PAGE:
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Law of Rational Indices

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    19424
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    The law of rational indices states that the intercepts, OP, OQ, OR, of the natural faces of a crystal form with the unit-cell axes a, b, c (see Figure 1) are inversely proportional to prime integers, h, k, l. They are called the Miller indices of the face. They are usually small because the corresponding lattice planes are among the densest and have therefore a high interplanar spacing and low indices.

    MILLER-1.gif

    The law of rational indices was deduced by Haüy (1784, 1801) from the observation of the stacking laws required to build the natural faces of crystals by piling up elementary blocks, for instance cubes to construct the {110} faces of the rhomb-dodecahedron observed in garnets or the ½{210} faces of the pentagon-dodecahedron observed in pyrite, or rhombohedrons to construct the {21.1} (referred to an hexagonal lattice, \(\{2\bar{1}0\}\), referred to a rhombohedral lattice) scalenohedron of calcite.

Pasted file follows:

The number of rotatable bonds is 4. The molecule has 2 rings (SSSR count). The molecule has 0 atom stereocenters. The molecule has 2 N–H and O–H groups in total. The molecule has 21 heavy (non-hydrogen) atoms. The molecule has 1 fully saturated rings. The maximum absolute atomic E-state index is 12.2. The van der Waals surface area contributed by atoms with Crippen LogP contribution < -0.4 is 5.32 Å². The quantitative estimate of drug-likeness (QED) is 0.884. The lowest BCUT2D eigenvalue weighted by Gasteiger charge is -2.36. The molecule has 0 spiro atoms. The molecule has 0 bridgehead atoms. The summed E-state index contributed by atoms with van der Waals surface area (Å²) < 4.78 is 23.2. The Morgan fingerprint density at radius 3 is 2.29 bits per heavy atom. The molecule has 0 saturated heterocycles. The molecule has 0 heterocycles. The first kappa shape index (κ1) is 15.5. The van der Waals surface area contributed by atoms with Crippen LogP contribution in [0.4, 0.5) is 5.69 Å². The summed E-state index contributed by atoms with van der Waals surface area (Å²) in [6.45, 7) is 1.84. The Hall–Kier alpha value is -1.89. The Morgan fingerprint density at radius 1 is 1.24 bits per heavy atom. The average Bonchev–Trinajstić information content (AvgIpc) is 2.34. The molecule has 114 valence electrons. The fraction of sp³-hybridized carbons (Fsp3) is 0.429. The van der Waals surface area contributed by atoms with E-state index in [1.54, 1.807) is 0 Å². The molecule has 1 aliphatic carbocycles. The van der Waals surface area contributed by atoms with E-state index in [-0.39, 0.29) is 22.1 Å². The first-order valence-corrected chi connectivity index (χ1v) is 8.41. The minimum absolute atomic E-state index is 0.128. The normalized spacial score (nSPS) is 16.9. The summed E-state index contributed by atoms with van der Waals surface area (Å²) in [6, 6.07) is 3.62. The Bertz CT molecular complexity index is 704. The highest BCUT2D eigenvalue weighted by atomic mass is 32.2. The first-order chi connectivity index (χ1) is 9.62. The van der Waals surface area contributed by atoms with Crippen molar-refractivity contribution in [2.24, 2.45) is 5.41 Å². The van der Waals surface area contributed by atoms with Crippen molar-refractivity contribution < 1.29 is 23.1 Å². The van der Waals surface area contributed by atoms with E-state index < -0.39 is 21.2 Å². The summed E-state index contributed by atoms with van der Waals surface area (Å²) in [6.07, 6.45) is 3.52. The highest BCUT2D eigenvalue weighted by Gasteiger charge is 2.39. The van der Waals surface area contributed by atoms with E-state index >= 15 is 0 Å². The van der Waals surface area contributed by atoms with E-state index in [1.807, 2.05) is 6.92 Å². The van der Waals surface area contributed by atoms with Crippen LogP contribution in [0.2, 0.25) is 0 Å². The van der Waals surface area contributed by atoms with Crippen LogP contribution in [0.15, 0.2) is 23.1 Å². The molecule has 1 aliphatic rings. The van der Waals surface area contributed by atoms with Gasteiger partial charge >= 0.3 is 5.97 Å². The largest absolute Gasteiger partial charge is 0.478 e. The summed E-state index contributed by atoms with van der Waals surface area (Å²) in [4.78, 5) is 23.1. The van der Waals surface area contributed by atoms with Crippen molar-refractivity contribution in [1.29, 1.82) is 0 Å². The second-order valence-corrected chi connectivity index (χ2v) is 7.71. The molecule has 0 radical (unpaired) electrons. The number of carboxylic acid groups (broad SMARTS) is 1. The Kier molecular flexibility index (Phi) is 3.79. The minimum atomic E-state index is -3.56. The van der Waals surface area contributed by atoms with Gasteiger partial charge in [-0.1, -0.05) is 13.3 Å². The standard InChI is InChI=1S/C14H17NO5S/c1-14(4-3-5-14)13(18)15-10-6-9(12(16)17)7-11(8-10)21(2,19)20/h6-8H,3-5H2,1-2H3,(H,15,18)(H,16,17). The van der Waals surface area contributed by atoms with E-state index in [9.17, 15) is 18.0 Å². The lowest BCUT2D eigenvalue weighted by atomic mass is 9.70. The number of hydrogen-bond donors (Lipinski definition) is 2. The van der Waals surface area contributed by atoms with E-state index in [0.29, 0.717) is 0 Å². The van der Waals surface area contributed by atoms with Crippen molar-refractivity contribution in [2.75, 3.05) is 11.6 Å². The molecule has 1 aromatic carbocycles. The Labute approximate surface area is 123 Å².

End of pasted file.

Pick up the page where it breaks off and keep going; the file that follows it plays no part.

Hauy-1.gifHauy-2.gifHauy-3.gif

    (Models from Haüy's Traité de Minéralogie (1801) - the crystal forms have been redrawn in red).


    Law of Rational Indices is shared under a CC BY-NC-SA 4.0 license and was authored, remixed, and/or curated by Online Dictionary of Crystallography.